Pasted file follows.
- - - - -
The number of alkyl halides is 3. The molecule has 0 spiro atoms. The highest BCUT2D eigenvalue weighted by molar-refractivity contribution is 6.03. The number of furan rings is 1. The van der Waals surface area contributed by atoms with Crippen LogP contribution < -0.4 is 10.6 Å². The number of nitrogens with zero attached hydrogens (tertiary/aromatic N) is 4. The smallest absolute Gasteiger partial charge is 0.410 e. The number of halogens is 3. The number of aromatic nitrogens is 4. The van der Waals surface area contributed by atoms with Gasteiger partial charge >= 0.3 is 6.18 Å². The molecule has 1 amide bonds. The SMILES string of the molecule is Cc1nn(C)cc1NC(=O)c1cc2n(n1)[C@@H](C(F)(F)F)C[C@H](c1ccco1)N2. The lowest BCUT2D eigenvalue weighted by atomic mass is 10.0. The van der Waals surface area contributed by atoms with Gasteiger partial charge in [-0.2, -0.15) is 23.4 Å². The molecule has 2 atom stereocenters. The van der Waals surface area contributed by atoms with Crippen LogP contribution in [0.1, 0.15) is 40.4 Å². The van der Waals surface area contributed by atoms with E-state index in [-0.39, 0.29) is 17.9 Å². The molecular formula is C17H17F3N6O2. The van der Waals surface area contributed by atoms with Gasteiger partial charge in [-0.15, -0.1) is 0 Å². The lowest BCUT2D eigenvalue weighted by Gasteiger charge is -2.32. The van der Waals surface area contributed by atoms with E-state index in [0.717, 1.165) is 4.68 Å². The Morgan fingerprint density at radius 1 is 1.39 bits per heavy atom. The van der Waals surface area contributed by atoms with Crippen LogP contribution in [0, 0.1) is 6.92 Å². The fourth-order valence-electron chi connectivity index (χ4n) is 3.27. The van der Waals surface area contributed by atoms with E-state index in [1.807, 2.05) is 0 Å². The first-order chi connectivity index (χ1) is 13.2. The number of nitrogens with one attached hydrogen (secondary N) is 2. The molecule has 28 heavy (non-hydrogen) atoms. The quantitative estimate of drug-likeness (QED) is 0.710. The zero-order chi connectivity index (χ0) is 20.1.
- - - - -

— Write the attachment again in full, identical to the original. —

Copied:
The number of alkyl halides is 3. The molecule has 0 spiro atoms. The highest BCUT2D eigenvalue weighted by molar-refractivity contribution is 6.03. The number of furan rings is 1. The van der Waals surface area contributed by atoms with Crippen LogP contribution < -0.4 is 10.6 Å². The number of nitrogens with zero attached hydrogens (tertiary/aromatic N) is 4. The smallest absolute Gasteiger partial charge is 0.410 e. The number of halogens is 3. The number of aromatic nitrogens is 4. The van der Waals surface area contributed by atoms with Gasteiger partial charge >= 0.3 is 6.18 Å². The molecule has 1 amide bonds. The SMILES string of the molecule is Cc1nn(C)cc1NC(=O)c1cc2n(n1)[C@@H](C(F)(F)F)C[C@H](c1ccco1)N2. The lowest BCUT2D eigenvalue weighted by atomic mass is 10.0. The van der Waals surface area contributed by atoms with Gasteiger partial charge in [-0.2, -0.15) is 23.4 Å². The molecule has 2 atom stereocenters. The van der Waals surface area contributed by atoms with Crippen LogP contribution in [0.1, 0.15) is 40.4 Å². The van der Waals surface area contributed by atoms with E-state index in [-0.39, 0.29) is 17.9 Å². The molecular formula is C17H17F3N6O2. The van der Waals surface area contributed by atoms with Gasteiger partial charge in [-0.15, -0.1) is 0 Å². The lowest BCUT2D eigenvalue weighted by Gasteiger charge is -2.32. The van der Waals surface area contributed by atoms with E-state index in [0.717, 1.165) is 4.68 Å². The Morgan fingerprint density at radius 1 is 1.39 bits per heavy atom. The van der Waals surface area contributed by atoms with Crippen LogP contribution in [0, 0.1) is 6.92 Å². The fourth-order valence-electron chi connectivity index (χ4n) is 3.27. The van der Waals surface area contributed by atoms with E-state index in [1.807, 2.05) is 0 Å². The first-order chi connectivity index (χ1) is 13.2. The number of nitrogens with one attached hydrogen (secondary N) is 2. The molecule has 28 heavy (non-hydrogen) atoms. The quantitative estimate of drug-likeness (QED) is 0.710. The zero-order chi connectivity index (χ0) is 20.1.